‘We are connected’: Pitt plans new Africana Studies Ph.D. program


TPN File Photo

Posvar Hall, which houses the Department of Africana Studies.

By Khushi Rai, Staff Writer

Pitt will introduce a new Africana Studies Ph.D. program this fall, as associate professor Robin Brooks said Black studies are becoming a larger part of the national conversation. 

“It is very controversial when it comes to Black studies,” Brooks, an associate professor in the Africana Studies department, said. “It’s part of a national conversation right now. The debates about the AP program in African American studies for high school students — that’s a big debate going on as we speak in national papers. The fact that our state is saying, ‘Not only do we agree with the study of Africana studies, but we want to create graduate programs to work,’ says a lot.”

The Department of Africana Studies is accepting its first cohort of applicants for its new Ph.D. program, which is set to start this fall. The program allows its candidates to follow three concentrations — Race and Equity, Migration and Community Transformation, and Culture and Creative Production.

It’s the first graduate-level program in the Africana Studies department, according to Brooks, who said the process to create the new graduate program started a couple of years ago. Brooks said the first cohort of students, which will enroll in the fall, will be on the smaller side.

“For this very cohort, we are limiting it to under five people because it is a fully funded program,” Brooks said. “We are funding the entire Ph.D., which is a five-year program, and so we want to make sure that we have the funds to do that.”

Brooks said candidates in the department will have the opportunity to conduct more advanced research in the field. She said the program offers the opportunity to create knowledge in this integral field. 

“Their research needs to be aligned with the expertise of the faculty members that we do have here,” Brooks said. “That is essentially key. Of course, we want students who are innovative, creative and taking things to the next level — but if you are trying to do something that nobody here actually does, then this probably wouldn’t be a great fit for you. That’s a key part of the criteria that the students align with.”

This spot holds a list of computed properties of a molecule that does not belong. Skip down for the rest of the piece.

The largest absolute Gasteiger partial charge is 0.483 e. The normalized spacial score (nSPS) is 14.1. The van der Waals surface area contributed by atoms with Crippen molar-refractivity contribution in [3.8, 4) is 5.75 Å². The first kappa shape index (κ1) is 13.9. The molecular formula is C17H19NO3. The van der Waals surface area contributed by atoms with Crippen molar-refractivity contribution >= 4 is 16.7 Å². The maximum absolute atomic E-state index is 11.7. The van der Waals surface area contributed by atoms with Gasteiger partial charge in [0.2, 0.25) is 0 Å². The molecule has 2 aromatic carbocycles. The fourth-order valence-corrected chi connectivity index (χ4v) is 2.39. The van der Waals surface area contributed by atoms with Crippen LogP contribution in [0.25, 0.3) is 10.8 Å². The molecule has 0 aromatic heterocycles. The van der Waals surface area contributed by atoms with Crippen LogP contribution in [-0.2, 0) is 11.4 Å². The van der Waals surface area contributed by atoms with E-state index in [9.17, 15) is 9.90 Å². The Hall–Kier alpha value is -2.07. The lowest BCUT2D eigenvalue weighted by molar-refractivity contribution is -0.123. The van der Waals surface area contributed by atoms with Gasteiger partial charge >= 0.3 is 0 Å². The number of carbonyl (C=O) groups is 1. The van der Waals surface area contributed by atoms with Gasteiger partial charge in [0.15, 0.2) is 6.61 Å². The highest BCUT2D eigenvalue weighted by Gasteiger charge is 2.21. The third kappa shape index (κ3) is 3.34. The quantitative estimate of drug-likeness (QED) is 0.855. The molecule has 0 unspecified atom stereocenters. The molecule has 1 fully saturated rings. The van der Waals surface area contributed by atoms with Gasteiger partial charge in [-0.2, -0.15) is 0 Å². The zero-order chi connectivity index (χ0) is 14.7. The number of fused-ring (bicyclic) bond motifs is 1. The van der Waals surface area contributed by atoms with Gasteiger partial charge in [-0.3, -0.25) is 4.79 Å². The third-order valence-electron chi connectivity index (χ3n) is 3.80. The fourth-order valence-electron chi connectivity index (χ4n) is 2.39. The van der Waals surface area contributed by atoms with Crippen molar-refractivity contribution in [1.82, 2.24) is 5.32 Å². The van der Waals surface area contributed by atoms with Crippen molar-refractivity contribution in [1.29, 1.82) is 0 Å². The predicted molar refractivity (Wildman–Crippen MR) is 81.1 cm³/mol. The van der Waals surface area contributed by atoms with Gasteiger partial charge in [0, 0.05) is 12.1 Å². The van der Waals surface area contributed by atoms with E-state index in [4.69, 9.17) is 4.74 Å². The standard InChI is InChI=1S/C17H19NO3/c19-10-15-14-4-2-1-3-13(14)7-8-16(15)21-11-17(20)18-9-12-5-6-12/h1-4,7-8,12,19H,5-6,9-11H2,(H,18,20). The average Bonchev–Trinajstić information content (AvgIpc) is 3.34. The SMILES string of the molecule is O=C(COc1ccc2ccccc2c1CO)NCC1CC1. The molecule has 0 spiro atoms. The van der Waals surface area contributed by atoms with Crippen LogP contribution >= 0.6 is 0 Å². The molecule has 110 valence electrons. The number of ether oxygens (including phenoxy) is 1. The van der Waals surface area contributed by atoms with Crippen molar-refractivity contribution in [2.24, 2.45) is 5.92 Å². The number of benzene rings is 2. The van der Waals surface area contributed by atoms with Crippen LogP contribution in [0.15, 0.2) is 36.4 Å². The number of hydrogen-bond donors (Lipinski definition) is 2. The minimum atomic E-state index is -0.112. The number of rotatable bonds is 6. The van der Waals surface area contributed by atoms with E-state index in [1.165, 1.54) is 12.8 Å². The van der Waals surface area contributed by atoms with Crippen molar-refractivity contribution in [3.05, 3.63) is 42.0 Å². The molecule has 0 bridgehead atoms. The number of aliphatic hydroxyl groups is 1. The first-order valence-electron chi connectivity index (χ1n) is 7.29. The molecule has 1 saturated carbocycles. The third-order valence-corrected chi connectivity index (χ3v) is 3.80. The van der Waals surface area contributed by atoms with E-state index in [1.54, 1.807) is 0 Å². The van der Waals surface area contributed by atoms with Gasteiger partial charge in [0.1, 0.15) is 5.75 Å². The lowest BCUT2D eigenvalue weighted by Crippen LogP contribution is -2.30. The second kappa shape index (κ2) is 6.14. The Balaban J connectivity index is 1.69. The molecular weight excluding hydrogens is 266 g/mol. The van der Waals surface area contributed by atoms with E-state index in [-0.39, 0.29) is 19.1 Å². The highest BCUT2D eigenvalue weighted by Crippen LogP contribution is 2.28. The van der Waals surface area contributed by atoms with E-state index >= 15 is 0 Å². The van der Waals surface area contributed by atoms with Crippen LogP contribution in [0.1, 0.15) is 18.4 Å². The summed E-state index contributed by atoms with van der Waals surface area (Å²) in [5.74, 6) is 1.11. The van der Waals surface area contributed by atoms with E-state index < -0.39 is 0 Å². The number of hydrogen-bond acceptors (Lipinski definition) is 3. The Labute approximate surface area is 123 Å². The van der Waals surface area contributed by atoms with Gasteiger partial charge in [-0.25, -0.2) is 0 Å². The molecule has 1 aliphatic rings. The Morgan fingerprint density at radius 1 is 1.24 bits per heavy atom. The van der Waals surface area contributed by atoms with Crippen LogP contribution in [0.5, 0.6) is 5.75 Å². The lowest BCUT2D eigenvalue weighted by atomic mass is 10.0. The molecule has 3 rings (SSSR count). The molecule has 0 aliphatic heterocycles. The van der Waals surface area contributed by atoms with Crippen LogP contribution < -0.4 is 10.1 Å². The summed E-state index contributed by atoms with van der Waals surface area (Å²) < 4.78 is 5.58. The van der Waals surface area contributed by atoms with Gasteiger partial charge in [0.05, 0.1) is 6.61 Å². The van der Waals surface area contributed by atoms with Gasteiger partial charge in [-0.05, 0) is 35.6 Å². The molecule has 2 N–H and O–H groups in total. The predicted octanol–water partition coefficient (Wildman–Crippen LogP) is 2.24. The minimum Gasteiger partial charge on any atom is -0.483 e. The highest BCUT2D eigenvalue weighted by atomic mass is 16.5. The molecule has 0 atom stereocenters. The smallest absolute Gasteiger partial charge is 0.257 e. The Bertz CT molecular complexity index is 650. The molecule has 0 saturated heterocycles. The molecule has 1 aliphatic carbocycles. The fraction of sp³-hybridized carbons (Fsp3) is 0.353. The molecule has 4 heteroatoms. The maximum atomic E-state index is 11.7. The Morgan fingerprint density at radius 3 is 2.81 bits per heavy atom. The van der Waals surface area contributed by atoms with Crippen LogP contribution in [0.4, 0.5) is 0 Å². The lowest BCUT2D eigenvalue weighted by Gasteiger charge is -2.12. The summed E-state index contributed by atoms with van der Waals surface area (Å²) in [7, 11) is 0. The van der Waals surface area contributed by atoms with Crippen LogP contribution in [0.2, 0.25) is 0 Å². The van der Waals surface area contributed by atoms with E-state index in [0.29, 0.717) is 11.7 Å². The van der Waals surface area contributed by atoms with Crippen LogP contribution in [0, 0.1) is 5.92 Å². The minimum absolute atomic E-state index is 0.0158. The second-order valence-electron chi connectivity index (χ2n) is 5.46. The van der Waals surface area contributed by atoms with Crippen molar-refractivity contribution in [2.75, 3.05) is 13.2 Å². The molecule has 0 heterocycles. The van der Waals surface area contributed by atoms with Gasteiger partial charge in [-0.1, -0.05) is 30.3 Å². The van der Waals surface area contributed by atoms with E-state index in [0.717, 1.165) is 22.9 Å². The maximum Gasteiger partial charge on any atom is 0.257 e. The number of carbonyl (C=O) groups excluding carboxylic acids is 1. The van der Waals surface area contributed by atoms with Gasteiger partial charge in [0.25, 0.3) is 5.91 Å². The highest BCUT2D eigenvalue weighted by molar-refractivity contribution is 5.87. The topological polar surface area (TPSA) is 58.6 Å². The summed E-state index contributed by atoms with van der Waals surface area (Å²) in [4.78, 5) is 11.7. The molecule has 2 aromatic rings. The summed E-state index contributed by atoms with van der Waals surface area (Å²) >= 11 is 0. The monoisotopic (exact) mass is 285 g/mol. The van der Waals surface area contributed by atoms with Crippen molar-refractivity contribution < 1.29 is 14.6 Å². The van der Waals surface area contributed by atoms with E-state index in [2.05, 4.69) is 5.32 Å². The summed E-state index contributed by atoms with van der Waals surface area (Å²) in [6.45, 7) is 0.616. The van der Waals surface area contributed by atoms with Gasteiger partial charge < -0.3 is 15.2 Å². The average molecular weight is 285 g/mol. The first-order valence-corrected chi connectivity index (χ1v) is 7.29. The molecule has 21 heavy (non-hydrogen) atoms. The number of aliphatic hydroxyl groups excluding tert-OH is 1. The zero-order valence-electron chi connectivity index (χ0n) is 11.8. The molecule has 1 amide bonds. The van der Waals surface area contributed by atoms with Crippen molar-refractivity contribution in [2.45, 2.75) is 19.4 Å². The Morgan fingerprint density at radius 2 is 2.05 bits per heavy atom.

According to Brooks, Pennsylvania is one of the leading states in the number of Ph.D. programs in Africana Studies. She said the new program is helping the entire state lead nationwide in terms of graduate programs in Africana Studies.

Felix Germain, Africana Studies department chair and associate professor, said the program will offer students a different perspective on learning. He said the discipline is rapidly evolving and Pitt will be involved in the change.

“We anticipate that the training we’re [giving] to the graduate students will allow them to be strong competitors in the academic job market but also the professional world, such as NGOs or government jobs,” Germain said. “We are going to be very successful because we have unique faculty members, and the university also has other great programs that our students can benefit from.”

Germain said lots of time and effort went into creating the program. He said the University encouraged the department to develop the program and provided support during the entire process. 

Paris Yamamoto, a graduate administrator for the department, said there is no model to follow in creating this program because there has not been a new Ph.D. program introduced in any department in many years.

“I would say it’s a little messy, but it’s going along,” Yamamoto said. “There’s also a lot of stuff you can’t really do in terms of preparation until you actually get students, and you don’t know what’s going to happen. You could have an entire thing and then throw it all away because you’re like, ‘This is not working.’”

Brooks said it is integral for students to have the opportunity to study Africana Studies because the world has become increasingly connected. 

“I can contact someone in another nation at the drop of a dime, essentially,” Brooke said. “I think that it’s a benefit for all people, no matter your racial or ethnic background, to have Africana Studies as a part of our higher education system because we want to know more about other cultures and other backgrounds. We are connected, whether we like it or not, and it will behoove us to look at the benefits of being connected to one another.”